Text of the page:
But the greatest feature was the green plastic swivel seat attached to the desk. I couldn’t wait to open that thing and start “desking” and “swiveling.” The thing is, just as I started to pry open the box, I lost my balance, falling smack in the middle of it. It was then I heard the crack, not of bones or glassware or anything like that. No, it was coming from inside the box.
The room went silent, as Dad helped me up before he finished opening the box for me. Luckily, the desk was not damaged, but to my disappoint – my horror – the attached, molded plastic swivel seat – the feature I treasured most -- was shattered, along with my spirit.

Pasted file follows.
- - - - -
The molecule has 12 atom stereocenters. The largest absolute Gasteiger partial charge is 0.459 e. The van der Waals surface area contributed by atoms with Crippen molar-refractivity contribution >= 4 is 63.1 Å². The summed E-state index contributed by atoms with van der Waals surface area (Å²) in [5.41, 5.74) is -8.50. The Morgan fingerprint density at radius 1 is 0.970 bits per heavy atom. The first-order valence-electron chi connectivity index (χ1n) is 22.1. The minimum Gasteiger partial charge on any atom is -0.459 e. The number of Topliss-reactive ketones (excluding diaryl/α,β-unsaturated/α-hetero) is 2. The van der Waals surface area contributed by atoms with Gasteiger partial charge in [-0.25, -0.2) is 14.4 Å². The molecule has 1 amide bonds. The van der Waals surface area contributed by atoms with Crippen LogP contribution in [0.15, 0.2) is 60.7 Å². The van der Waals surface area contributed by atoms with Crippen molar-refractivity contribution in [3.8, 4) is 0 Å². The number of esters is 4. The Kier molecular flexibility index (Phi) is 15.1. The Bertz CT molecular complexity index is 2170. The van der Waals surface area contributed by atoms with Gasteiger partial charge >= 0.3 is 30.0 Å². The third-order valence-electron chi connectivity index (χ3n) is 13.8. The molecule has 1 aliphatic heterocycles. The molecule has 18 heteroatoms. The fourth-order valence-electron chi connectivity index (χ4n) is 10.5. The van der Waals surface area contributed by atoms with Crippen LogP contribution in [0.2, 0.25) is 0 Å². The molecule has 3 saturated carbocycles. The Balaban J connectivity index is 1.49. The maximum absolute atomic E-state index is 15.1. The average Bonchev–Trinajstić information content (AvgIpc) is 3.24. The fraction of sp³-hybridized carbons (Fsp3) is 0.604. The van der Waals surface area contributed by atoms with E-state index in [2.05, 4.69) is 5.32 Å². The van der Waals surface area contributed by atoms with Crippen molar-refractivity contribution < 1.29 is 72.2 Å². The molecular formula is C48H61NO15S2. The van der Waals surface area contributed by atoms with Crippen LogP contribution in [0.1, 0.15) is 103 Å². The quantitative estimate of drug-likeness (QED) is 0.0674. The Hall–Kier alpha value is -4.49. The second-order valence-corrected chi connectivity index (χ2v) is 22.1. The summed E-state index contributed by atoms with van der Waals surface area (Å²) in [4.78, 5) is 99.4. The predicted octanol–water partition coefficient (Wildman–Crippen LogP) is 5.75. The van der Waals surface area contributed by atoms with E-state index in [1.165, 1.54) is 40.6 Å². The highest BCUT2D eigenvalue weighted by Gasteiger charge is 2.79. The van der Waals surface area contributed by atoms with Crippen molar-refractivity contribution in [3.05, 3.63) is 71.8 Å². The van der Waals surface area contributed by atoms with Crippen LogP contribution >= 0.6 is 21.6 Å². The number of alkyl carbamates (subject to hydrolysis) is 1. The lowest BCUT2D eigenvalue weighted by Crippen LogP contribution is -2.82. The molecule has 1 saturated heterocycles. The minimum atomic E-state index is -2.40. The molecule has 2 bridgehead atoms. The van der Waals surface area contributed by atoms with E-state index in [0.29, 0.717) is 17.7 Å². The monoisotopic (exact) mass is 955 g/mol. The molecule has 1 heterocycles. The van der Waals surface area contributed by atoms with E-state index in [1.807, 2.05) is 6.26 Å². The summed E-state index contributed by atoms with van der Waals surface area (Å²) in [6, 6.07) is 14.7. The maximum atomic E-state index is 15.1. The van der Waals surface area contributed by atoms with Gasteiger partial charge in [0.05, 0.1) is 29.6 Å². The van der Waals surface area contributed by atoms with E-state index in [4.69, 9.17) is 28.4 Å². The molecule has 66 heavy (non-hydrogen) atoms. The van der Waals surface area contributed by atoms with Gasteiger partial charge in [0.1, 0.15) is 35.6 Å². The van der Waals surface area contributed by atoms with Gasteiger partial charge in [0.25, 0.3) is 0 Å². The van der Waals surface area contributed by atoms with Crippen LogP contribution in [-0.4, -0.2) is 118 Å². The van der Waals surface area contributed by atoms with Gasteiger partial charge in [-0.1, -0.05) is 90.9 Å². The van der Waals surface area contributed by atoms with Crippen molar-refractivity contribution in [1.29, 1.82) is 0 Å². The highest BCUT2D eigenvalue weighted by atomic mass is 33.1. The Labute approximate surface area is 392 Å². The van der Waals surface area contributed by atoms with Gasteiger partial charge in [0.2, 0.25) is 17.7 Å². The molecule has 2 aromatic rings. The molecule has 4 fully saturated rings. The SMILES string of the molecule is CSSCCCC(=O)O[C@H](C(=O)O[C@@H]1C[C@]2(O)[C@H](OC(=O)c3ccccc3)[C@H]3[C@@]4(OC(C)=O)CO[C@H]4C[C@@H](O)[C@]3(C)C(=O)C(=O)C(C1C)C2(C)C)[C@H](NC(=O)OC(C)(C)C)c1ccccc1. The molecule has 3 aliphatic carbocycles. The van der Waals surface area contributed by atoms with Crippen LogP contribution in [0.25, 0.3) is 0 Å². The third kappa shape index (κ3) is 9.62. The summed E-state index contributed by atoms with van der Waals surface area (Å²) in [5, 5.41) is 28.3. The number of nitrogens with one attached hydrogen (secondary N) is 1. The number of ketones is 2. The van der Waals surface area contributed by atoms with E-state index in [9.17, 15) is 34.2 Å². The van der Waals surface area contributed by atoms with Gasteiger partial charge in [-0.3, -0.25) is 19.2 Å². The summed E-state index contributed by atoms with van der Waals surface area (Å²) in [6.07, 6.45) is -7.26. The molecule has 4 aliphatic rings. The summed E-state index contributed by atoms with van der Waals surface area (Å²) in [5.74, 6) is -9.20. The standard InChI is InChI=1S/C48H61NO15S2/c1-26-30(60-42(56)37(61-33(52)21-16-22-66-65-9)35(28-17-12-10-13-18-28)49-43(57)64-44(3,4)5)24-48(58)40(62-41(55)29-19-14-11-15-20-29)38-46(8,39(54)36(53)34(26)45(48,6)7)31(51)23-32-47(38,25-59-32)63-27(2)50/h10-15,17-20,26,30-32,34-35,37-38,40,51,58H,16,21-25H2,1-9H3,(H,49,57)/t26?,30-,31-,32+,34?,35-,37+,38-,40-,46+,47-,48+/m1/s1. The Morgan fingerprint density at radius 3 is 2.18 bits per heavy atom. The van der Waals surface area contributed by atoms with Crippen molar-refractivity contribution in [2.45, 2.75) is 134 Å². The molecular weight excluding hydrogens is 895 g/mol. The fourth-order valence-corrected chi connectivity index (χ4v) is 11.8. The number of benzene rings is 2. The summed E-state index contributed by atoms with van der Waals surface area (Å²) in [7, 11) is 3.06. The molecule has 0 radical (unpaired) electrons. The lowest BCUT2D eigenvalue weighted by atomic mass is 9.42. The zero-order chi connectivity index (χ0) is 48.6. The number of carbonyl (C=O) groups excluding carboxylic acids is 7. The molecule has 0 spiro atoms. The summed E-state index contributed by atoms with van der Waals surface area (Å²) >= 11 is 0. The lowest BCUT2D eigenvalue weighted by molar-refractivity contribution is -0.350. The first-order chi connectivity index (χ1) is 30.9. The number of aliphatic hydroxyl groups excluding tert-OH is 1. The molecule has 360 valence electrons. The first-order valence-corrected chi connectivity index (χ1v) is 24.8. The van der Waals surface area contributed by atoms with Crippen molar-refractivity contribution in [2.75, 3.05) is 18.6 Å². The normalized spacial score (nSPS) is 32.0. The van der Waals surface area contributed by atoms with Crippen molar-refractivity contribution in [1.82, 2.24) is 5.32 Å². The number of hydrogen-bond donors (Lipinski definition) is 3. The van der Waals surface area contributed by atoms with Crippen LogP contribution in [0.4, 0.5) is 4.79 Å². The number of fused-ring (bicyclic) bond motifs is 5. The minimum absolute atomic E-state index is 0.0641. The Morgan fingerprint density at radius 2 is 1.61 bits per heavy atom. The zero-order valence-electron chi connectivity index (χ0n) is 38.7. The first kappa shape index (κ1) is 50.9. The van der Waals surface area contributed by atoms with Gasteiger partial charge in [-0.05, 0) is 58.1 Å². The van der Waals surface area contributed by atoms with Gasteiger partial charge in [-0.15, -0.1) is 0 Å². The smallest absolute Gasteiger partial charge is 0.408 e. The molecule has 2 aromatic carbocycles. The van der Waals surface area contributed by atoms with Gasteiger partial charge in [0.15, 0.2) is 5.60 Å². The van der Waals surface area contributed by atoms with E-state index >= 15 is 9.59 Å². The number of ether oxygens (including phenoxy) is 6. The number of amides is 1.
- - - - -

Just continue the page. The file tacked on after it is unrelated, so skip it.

At first, I just stared at it, a small toy desk with a metal shaft that had once held a super-cool office chair ideally sized for a four-year-old, specifically, this four-year-old. Then, I did what any high-strung, over-sugared, upset four-year-old would have done.
More to the point, I cried and yelled and screamed and generally made life hell for my family. After a few minutes of this, Mark – who had unslumped his body from the couch, calmly put his hand on my shoulder and said, “Let’s see what we can do.”
Now, the chair was history, broken into hundreds of little green pieces sitting at the bottom of the box, so it was obvious we wouldn’t be able to save it. But Mark, who was 17 at the time, had an idea. He told me to continue opening the rest of my gifts and not to worry as he took the desk into the basement.